Avoiding burnt cookies, flat cookies, and cookies that break can be done this holiday season, expert...
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8 Common Cookie Baking Mistakes To Avoid This Holiday Season

Baking cookies for my children's teachers and our friends and family is one of the things I look forward to most about the holiday season (and sampling them afterwards). But avoiding common cookie baking mistakes is kind of a crucial part of the process, and I'll be the first to admit, while I'm filled with enthusiasm for baking, I'm no Martha Stewart in the kitchen. Maybe it's all that precise measuring, but I would like to improve my baking skills so there are no more burnt-to-a-crisp cookies in my future. (My children think I would be an excellent candidate for Nailed It on Netflix.)

For advice on all things baking, I asked my friend and cookie baking goddess Loren Brill of Sweet Loren's. Loren brought her vision of a clean baking company offering refrigerated cookie dough (and edible cookie batter) to life after beating cancer at a young age, an experience that made her reconsider the importance of eating "clean" foods with simple ingredients. Her hard work (and sweet tooth) has paid off: you can now find Sweet Loren's cookie dough and edible cookie batter in grocery stores around the country.

And she's got some tried and true advice, along with a few other kitchen mavens, to help you bake your way through this holiday.



While Loren takes into consideration the fact that people have different cookie taste preferences, she stresses the importance of watching the clock after the oven door shuts. "Remember not to over-bake your cookies, unless you like them crispy. The second they have risen and there is a little crust on the outside, they’re done." Seems simple enough, right? Professional tip: "Cookies always bake a little more as they cool on the hot baking sheet."


Keep It Simple

If baking cookies for a holiday party where you'll be transporting them out of the house, don't make the mistake of going all out with icing or baking a thin, easily breakable cookie. Loren suggests "making sure you bring a cookie that’s easy to transport and doesn’t need to be heated up, that way it’s easy to serve and there’s no fuss or mess involved so you can just enjoy the party." Because that's kind of the whole point, right?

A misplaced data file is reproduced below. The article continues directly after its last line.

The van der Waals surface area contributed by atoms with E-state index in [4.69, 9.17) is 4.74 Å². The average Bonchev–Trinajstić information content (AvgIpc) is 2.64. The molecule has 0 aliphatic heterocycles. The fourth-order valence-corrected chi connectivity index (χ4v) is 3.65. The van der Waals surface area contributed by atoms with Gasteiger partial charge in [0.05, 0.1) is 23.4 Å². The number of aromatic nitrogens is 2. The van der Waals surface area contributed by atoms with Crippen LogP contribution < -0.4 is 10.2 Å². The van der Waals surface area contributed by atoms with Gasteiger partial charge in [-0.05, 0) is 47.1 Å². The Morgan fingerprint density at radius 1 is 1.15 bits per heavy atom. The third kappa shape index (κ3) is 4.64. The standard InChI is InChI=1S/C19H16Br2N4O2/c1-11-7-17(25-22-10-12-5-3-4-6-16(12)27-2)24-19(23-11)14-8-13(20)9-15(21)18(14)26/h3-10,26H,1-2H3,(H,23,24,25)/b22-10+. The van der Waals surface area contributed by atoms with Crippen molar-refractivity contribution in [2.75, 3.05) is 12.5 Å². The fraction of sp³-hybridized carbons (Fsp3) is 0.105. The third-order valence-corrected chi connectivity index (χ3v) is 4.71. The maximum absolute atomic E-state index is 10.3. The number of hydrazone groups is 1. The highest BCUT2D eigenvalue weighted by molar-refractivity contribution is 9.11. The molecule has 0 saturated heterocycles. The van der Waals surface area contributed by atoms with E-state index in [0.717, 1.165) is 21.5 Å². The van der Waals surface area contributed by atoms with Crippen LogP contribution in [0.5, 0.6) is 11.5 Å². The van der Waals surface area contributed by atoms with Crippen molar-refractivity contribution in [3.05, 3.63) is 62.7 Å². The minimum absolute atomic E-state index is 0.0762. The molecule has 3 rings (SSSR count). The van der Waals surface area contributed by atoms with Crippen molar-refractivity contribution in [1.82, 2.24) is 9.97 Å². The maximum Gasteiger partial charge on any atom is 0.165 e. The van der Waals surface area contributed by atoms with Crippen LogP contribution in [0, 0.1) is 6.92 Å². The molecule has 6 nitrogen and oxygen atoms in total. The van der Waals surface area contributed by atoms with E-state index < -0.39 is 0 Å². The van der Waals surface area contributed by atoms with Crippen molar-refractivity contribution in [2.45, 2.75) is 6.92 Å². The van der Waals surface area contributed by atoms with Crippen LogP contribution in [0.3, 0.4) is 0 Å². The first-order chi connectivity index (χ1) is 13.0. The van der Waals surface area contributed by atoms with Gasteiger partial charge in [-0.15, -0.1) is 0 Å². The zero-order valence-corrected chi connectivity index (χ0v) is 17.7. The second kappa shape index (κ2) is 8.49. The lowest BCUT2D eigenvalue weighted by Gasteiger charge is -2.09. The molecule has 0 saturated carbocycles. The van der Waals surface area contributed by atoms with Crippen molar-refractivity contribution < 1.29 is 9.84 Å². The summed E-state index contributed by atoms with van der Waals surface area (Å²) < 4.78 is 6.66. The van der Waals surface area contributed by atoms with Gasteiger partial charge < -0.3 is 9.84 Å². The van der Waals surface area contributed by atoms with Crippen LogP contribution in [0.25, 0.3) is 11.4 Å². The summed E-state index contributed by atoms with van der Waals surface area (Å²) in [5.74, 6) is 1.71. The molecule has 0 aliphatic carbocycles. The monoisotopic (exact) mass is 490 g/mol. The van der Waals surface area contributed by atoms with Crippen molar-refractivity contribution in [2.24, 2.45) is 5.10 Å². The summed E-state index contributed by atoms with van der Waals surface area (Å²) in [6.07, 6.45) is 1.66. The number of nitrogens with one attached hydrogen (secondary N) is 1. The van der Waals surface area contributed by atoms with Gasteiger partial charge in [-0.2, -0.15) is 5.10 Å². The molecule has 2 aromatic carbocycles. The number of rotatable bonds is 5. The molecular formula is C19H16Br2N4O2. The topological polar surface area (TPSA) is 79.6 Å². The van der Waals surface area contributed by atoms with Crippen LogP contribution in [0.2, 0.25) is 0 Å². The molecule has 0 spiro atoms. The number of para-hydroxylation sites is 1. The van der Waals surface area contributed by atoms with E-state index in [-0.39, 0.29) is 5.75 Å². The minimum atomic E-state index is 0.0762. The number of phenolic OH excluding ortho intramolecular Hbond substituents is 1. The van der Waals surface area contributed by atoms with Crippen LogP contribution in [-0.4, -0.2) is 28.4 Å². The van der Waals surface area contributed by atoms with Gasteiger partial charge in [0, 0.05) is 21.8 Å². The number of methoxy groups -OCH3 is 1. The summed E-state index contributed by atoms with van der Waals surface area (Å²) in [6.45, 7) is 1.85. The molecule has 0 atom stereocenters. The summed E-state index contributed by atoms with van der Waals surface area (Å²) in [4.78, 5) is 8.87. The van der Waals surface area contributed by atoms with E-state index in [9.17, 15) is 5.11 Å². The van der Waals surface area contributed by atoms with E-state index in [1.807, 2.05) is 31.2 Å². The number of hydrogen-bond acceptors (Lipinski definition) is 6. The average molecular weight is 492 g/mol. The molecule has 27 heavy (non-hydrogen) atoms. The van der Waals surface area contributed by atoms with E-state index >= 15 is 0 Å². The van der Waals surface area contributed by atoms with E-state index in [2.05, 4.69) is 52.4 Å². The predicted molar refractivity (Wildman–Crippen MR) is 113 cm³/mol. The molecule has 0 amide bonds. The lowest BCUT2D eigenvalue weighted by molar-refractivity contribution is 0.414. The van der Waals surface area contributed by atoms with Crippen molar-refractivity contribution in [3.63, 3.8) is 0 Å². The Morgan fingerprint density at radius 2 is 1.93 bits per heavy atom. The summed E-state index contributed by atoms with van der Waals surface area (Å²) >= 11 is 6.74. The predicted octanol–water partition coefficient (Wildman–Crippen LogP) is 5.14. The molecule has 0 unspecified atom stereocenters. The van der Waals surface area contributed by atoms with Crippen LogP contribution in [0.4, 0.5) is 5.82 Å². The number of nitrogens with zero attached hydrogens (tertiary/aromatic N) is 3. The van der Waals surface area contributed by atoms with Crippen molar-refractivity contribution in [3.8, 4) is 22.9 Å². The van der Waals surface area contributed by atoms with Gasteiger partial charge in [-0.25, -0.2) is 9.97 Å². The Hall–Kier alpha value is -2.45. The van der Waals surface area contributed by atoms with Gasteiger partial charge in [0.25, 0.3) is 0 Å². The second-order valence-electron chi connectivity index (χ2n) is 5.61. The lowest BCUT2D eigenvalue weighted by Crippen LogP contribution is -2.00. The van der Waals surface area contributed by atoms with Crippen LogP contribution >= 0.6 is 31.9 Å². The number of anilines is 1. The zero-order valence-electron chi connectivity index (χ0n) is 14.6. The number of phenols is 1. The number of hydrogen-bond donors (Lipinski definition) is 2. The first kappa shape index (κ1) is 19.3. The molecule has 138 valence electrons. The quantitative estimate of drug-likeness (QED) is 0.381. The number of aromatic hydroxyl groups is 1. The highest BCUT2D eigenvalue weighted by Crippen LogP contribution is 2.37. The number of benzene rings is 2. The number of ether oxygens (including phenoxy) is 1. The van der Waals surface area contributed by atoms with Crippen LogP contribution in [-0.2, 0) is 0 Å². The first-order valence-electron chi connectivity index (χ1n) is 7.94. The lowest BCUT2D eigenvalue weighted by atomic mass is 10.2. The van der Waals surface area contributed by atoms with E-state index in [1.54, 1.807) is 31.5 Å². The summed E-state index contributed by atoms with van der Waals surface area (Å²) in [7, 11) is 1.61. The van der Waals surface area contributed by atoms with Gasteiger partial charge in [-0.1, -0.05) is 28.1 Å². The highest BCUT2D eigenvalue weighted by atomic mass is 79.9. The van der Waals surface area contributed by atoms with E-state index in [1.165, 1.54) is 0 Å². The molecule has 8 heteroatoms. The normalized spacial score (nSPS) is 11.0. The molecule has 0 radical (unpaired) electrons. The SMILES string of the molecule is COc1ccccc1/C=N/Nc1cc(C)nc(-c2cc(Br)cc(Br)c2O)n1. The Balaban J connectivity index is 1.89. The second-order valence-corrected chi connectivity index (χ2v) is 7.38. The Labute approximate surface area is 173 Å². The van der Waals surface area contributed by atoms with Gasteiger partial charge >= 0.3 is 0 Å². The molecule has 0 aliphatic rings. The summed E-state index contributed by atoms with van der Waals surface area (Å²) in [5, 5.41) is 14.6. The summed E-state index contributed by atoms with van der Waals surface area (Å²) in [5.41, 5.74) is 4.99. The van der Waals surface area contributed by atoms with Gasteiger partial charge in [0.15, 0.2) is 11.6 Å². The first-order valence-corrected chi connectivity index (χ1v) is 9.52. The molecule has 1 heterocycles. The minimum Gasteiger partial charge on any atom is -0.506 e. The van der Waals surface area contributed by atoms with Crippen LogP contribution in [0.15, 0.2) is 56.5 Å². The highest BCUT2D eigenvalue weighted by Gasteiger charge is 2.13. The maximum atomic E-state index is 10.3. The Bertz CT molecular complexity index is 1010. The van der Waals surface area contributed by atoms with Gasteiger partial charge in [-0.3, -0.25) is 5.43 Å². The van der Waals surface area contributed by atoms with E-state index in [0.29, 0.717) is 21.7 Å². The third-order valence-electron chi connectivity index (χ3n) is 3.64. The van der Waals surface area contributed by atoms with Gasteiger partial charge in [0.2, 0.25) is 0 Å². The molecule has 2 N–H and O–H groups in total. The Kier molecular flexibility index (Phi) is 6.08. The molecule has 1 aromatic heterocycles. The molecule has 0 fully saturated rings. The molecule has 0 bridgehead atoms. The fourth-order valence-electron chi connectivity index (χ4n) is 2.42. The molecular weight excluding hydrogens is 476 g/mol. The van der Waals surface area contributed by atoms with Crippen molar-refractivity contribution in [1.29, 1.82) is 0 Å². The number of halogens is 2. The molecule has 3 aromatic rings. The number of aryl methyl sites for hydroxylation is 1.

Dough Should Be Chilly

Courtney Cowan, founder of Milk Jar Cookies, told Insider, "Cookie dough likes to rest a bit so all the ingredients have time to mingle, so letting it chill in the fridge for up to 24 hours before baking allows for this to happen." One extra note: "Be sure to plastic wrap it tightly to keep the dough from drying out."


Don't Over-Soften Cookie Dough

The team at Sweet Loren's recommends that dough not be overly soft prior to rolling out. "Dough should still have a little bit of coldness, but be pliable to work with." After taking your dough out of the fridge, they suggest leaving it out for about 25 minutes before beginning.


Butter At Room Temperature Is Crucial

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I know this is a mistake I've made countless times, mostly due to being impatient. Tessa Arias of Handle the Heat wrote, "Perfect room temperature butter should give slightly when pressed with your finger, but still hold its shape and be flexible without breaking or cracking. It’s better for the butter to be too cool than too warm."


Parchment Paper Is Your Baking Buddy

When rolling out your dough, the Sweet Loren's team advises using parchment paper as opposed to just rolling out on your counter top. The parchment paper secret? "It will easily lift up the flour and help with an easier clean up."



Cowen also told Insider about another cardinal mistake that bakers can make: the art of the over-mixing (raises hand). "Over-mixing your dough will result in flatter, crispier cookies. If you over-mix the dough, you will end up aerating the dough (adding air) which causes the cookies to rise and then fall, leaving you with flat cookies."


Burnt Bottoms & Cookies That Stick To The Pan

Lindsay of Sprinkles for Breakfast had a couple suggestions to avoid a burnt cookie bottom or, even worse, when they're stuck to the pan. "Do not bake your cookies on the bottom rack," she wrote. "Use a silicone baking mat or parchment paper."